The annual Tournament of Champions at the 2023 World Series of Poker (WSOP) needed an additional day to crown its champion, and it would be Ohio native Ronnie Day emerging victorious to win his first WSOP bracelet.
The 741-entrant field was open to winners of ring events from the 2022 / 2023 WSOP-Circuit season and bracelet winners from WSOP Online and WSOP Europe. Eventual champion Day qualified by winning Event #6: $400 No-Limit Hold'em Monster Stack for $46,374 at WSOP-Circuit Indiana just two weeks prior to the start of Event #4: Tournament of Champions. Day parlayed his first WSOP-Circuit ring and biggest lifetime cash into his first WSOP bracelet and newest biggest lifetime cash of $200,000 - all in front of an incredible raucous home crowd that cheered along in every moment.
"They were just a bunch of alcoholics having fun," Day said when discussing his supportive rail. "I've known them all for a long time, and I'm glad they were able to be here when I did it."
The final seven players returned for a fourth day of play under the bright lights of the WSOP Main Stage, with all the action being livestreamed on PokerGO.com. Wissam Gahshan entered the day as the chip leader, while the remaining six players all hovered between 20 and 40 big blinds. Immediately it would be Patrick White surging into the chip lead before poker dealer Brent Gregory took top spot on the leaderboard. Barry Schultz would be the first to fall when his pocket jacks were outdrawn by White's king-ten.
Justin Hotte-McKinnon fell next when he was outdrawn on the river by Day, who would take the chip lead shortly after when he had a superior two pair. Overnight chip leader Gahsham's run would end in fifth place when he pushed with king-seven but would run into the ace-queen of Day. The jack-high board resulted in the Tournament of Champions being trimmed to just four players. Hunter McClelland shoved holding ace-two, and Gregory looked him up with ace-six. No help fell for McClelland, and he was out in fourth place.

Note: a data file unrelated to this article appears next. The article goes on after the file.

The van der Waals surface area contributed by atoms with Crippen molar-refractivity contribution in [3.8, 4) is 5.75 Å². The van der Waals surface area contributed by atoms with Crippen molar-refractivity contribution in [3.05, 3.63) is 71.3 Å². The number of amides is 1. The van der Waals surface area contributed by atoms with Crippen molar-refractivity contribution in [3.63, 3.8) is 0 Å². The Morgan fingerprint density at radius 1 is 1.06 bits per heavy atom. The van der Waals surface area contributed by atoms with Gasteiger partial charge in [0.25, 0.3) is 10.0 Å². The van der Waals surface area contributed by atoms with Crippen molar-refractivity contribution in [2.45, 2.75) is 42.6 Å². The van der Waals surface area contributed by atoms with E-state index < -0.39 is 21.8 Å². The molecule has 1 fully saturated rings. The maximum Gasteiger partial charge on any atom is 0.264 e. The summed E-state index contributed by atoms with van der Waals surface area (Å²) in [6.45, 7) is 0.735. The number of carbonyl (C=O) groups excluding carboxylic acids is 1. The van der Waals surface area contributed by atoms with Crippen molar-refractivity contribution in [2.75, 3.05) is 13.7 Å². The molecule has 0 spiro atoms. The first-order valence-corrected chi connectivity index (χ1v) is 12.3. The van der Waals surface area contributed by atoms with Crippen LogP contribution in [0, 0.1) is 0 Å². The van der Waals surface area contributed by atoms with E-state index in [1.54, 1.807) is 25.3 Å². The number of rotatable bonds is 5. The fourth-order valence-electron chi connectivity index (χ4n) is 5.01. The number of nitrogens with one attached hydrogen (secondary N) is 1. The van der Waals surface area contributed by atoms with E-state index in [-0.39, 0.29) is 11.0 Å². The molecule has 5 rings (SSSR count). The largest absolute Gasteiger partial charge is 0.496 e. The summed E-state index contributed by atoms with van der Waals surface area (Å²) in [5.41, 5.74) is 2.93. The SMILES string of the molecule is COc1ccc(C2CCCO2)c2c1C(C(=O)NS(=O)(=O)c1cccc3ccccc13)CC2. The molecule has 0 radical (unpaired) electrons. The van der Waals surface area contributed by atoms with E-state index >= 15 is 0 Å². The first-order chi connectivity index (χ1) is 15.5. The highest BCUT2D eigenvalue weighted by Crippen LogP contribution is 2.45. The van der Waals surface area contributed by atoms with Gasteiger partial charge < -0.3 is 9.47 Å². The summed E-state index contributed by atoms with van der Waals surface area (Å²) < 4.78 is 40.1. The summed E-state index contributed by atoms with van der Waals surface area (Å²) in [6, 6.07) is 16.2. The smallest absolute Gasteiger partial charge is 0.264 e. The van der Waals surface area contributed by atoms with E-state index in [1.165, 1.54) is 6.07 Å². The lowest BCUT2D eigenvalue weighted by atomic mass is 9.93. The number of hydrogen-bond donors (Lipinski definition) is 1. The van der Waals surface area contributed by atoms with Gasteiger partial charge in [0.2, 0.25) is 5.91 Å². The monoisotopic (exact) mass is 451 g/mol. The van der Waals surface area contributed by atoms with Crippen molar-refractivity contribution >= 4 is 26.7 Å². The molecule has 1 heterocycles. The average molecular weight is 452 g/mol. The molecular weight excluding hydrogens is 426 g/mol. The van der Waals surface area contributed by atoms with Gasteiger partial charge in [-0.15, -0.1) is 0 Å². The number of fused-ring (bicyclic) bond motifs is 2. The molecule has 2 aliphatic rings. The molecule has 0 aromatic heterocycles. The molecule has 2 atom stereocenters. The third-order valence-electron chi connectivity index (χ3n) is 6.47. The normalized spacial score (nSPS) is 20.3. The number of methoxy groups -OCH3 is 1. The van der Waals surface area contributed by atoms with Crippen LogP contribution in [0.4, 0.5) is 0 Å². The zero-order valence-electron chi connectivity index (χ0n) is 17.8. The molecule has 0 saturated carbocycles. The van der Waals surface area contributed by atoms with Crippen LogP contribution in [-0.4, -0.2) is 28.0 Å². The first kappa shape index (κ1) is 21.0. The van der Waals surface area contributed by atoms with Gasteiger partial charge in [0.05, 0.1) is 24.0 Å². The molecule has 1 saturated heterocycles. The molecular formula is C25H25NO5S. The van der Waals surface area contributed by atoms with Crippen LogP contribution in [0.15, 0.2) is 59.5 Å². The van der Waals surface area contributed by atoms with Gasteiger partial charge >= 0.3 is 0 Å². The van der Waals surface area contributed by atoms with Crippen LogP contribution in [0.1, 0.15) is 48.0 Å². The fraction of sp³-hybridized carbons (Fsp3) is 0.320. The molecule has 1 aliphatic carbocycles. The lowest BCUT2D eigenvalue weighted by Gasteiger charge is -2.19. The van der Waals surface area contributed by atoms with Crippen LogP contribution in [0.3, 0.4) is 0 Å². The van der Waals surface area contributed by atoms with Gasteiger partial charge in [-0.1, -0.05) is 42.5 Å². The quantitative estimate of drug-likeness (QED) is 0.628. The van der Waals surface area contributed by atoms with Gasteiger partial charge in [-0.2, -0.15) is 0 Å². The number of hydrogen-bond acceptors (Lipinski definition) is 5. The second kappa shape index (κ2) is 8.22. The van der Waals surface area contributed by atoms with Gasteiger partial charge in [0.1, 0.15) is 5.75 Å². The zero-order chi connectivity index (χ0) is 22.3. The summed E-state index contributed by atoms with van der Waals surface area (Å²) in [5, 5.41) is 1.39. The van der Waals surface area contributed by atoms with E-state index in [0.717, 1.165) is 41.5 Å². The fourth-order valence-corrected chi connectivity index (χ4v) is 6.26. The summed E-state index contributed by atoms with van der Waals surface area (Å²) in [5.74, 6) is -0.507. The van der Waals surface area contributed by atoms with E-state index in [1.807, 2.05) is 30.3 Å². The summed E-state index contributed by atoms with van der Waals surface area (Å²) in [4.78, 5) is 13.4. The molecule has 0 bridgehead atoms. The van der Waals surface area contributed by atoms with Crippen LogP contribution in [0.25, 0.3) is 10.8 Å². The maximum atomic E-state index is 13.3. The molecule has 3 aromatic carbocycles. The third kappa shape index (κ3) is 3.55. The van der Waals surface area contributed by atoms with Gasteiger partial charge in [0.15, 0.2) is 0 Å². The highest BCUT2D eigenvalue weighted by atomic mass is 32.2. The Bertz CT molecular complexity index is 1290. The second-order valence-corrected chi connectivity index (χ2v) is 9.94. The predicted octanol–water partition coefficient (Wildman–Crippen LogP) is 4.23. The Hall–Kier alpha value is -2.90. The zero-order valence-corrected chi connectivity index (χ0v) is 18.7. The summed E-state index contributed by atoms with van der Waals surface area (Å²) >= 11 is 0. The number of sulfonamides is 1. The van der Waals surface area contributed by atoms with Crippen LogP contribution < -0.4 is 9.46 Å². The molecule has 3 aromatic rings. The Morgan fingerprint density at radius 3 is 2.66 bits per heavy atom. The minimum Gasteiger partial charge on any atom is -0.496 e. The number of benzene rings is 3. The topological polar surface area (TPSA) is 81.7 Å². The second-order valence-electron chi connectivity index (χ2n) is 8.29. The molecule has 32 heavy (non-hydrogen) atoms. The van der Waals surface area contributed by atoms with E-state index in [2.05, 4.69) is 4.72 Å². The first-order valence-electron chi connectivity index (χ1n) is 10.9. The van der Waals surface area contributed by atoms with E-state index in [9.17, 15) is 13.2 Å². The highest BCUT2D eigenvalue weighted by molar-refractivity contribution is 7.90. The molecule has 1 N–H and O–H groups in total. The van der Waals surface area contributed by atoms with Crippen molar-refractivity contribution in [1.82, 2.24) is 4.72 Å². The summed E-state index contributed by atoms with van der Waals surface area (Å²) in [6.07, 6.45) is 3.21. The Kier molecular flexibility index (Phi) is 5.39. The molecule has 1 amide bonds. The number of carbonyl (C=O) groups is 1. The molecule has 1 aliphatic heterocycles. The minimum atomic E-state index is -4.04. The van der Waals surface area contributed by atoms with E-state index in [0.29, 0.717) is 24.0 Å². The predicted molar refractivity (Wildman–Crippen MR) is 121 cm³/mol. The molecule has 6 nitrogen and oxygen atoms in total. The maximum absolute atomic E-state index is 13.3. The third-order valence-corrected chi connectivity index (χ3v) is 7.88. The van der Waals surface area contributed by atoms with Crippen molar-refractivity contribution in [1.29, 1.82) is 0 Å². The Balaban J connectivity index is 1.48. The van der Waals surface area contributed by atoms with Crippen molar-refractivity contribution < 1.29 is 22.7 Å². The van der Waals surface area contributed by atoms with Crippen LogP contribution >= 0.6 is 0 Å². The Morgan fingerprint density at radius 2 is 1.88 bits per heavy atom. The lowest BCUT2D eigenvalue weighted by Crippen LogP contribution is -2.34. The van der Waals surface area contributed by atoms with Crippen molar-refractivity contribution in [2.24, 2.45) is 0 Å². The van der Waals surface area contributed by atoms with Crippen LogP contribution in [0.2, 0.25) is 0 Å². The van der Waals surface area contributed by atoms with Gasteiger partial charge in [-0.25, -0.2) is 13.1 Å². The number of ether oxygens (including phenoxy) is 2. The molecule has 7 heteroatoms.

White was then eliminated in third when his pocket sixes couldn't improve against the pocket kings of Day as he held a better than two-to-one advantage over Gregory to begin heads-up play. Both players traded chips back-and-forth before both would turn trip fives. Gregory moved all-in, and Day quickly called, having his opponent outkicked. The river was safe, and Day was crowned the Tournament of Champions winner, and recipient of the $200,000 first-place prize and his first WSOP bracelet.
"It's so surreal right now," Day said on accomplishing winning a WSOP-Circuit ring just two weeks ago, followed by this WSOP bracelet. "It's unbelievable. I don't even know how to explain it."
The WSOP Tournament of Champions has a long tradition of giving WSOP champions a chance to participate in an invitational freeroll. Champions date back to 2004, including Annie Duke, Mike Matusow, Mike Sexton, Huck Seed, and Benjamin Kaupp, who won a 470-entrant field in 2022.
"I loved the competition, and I loved that there was a wide range of skilled players in this," Day said about the Tournament of Champions. "You don't have to be a crusher to get into this. The online circuits definitely help. But you had world beaters in there, and then you had some guys that were able to make their dream run. God, you gotta love the result, right?"
No doubt that Day loves the result, having won his first WSOP bracelet and the $200,000 first-place prize. Day joins a list of previous Tournament of Champions that include some of the best poker players the WSOP has produced, and he'll be looking to capitalize on his great run of recent results to add more WSOP gold to his trophy case.